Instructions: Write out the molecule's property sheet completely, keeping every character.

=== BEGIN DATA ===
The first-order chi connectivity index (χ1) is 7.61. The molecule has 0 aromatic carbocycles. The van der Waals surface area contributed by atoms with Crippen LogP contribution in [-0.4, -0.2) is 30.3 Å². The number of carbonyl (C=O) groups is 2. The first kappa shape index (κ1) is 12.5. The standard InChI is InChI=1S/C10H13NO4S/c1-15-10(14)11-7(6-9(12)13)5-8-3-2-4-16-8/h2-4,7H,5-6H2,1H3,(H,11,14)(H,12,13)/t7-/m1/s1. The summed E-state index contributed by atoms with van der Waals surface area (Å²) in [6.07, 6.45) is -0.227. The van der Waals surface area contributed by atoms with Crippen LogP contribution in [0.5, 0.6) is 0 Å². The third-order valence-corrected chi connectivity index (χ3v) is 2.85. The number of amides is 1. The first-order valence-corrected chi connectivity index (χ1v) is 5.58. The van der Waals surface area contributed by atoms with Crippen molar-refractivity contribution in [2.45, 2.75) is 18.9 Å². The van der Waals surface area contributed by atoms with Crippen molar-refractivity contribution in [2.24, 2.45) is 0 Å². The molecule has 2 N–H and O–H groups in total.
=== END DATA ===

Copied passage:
The first-order chi connectivity index (χ1) is 7.61. The molecule has 0 aromatic carbocycles. The van der Waals surface area contributed by atoms with Crippen LogP contribution in [-0.4, -0.2) is 30.3 Å². The number of carbonyl (C=O) groups is 2. The first kappa shape index (κ1) is 12.5. The standard InChI is InChI=1S/C10H13NO4S/c1-15-10(14)11-7(6-9(12)13)5-8-3-2-4-16-8/h2-4,7H,5-6H2,1H3,(H,11,14)(H,12,13)/t7-/m1/s1. The summed E-state index contributed by atoms with van der Waals surface area (Å²) in [6.07, 6.45) is -0.227. The van der Waals surface area contributed by atoms with Crippen LogP contribution in [0.5, 0.6) is 0 Å². The third-order valence-corrected chi connectivity index (χ3v) is 2.85. The number of amides is 1. The first-order valence-corrected chi connectivity index (χ1v) is 5.58. The van der Waals surface area contributed by atoms with Crippen molar-refractivity contribution in [2.45, 2.75) is 18.9 Å². The van der Waals surface area contributed by atoms with Crippen molar-refractivity contribution in [2.24, 2.45) is 0 Å². The molecule has 2 N–H and O–H groups in total.